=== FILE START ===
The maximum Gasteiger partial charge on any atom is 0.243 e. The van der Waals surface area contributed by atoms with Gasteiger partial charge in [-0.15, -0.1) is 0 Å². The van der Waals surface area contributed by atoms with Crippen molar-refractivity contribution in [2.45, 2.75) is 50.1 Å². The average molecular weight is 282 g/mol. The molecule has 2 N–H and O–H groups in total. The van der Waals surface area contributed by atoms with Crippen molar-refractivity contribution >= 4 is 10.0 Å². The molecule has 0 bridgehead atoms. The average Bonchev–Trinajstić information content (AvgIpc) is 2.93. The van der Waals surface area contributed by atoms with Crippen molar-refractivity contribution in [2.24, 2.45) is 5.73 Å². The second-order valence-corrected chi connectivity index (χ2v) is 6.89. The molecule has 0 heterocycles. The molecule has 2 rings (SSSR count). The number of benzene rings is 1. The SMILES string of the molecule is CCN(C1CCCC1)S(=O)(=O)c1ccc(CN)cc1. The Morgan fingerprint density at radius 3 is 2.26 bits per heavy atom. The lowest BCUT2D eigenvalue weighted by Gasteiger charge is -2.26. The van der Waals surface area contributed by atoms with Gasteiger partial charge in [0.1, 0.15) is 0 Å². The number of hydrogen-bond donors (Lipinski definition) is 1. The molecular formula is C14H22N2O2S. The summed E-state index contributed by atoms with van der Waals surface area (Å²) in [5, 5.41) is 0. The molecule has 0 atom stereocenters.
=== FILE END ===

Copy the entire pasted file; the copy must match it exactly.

The maximum Gasteiger partial charge on any atom is 0.243 e. The van der Waals surface area contributed by atoms with Gasteiger partial charge in [-0.15, -0.1) is 0 Å². The van der Waals surface area contributed by atoms with Crippen molar-refractivity contribution in [2.45, 2.75) is 50.1 Å². The average molecular weight is 282 g/mol. The molecule has 2 N–H and O–H groups in total. The van der Waals surface area contributed by atoms with Crippen molar-refractivity contribution >= 4 is 10.0 Å². The molecule has 0 bridgehead atoms. The average Bonchev–Trinajstić information content (AvgIpc) is 2.93. The van der Waals surface area contributed by atoms with Crippen molar-refractivity contribution in [2.24, 2.45) is 5.73 Å². The second-order valence-corrected chi connectivity index (χ2v) is 6.89. The molecule has 0 heterocycles. The molecule has 2 rings (SSSR count). The number of benzene rings is 1. The SMILES string of the molecule is CCN(C1CCCC1)S(=O)(=O)c1ccc(CN)cc1. The Morgan fingerprint density at radius 3 is 2.26 bits per heavy atom. The lowest BCUT2D eigenvalue weighted by Gasteiger charge is -2.26. The van der Waals surface area contributed by atoms with Gasteiger partial charge in [0.1, 0.15) is 0 Å². The number of hydrogen-bond donors (Lipinski definition) is 1. The molecular formula is C14H22N2O2S. The summed E-state index contributed by atoms with van der Waals surface area (Å²) in [5, 5.41) is 0. The molecule has 0 atom stereocenters.